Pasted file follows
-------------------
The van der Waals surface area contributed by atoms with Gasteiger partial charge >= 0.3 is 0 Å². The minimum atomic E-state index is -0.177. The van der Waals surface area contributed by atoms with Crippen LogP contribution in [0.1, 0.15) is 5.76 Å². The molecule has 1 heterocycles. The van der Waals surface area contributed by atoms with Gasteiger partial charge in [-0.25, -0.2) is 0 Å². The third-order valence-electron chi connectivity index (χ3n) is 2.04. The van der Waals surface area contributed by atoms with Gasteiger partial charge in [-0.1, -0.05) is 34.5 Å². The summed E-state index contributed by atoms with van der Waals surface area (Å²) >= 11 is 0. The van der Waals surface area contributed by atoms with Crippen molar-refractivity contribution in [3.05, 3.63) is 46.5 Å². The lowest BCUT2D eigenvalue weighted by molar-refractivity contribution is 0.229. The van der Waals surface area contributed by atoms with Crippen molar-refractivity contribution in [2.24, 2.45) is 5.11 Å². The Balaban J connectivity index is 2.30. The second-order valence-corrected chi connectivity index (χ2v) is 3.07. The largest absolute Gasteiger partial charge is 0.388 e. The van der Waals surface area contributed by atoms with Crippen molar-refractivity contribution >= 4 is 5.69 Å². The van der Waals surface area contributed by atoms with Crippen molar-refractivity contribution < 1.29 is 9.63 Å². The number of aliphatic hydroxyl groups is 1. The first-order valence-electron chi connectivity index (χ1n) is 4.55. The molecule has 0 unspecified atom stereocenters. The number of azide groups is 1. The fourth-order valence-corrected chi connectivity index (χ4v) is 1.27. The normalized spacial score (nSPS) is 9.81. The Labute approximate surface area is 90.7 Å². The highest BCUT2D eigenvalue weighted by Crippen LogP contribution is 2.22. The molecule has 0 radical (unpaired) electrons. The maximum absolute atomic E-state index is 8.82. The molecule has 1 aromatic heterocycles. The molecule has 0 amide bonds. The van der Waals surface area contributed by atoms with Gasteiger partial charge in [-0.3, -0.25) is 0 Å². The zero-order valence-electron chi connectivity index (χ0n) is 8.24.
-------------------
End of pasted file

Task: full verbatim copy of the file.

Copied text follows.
The van der Waals surface area contributed by atoms with Gasteiger partial charge >= 0.3 is 0 Å². The minimum atomic E-state index is -0.177. The van der Waals surface area contributed by atoms with Crippen LogP contribution in [0.1, 0.15) is 5.76 Å². The molecule has 1 heterocycles. The van der Waals surface area contributed by atoms with Gasteiger partial charge in [-0.25, -0.2) is 0 Å². The third-order valence-electron chi connectivity index (χ3n) is 2.04. The van der Waals surface area contributed by atoms with Gasteiger partial charge in [-0.1, -0.05) is 34.5 Å². The summed E-state index contributed by atoms with van der Waals surface area (Å²) >= 11 is 0. The van der Waals surface area contributed by atoms with Crippen molar-refractivity contribution in [3.05, 3.63) is 46.5 Å². The lowest BCUT2D eigenvalue weighted by molar-refractivity contribution is 0.229. The van der Waals surface area contributed by atoms with Crippen molar-refractivity contribution in [2.24, 2.45) is 5.11 Å². The Balaban J connectivity index is 2.30. The second-order valence-corrected chi connectivity index (χ2v) is 3.07. The largest absolute Gasteiger partial charge is 0.388 e. The van der Waals surface area contributed by atoms with Crippen molar-refractivity contribution >= 4 is 5.69 Å². The van der Waals surface area contributed by atoms with Crippen molar-refractivity contribution < 1.29 is 9.63 Å². The number of aliphatic hydroxyl groups is 1. The first-order valence-electron chi connectivity index (χ1n) is 4.55. The molecule has 0 unspecified atom stereocenters. The number of azide groups is 1. The fourth-order valence-corrected chi connectivity index (χ4v) is 1.27. The normalized spacial score (nSPS) is 9.81. The Labute approximate surface area is 90.7 Å². The highest BCUT2D eigenvalue weighted by Crippen LogP contribution is 2.22. The molecule has 0 radical (unpaired) electrons. The maximum absolute atomic E-state index is 8.82. The molecule has 1 aromatic heterocycles. The molecule has 0 amide bonds. The van der Waals surface area contributed by atoms with Gasteiger partial charge in [-0.3, -0.25) is 0 Å². The zero-order valence-electron chi connectivity index (χ0n) is 8.24.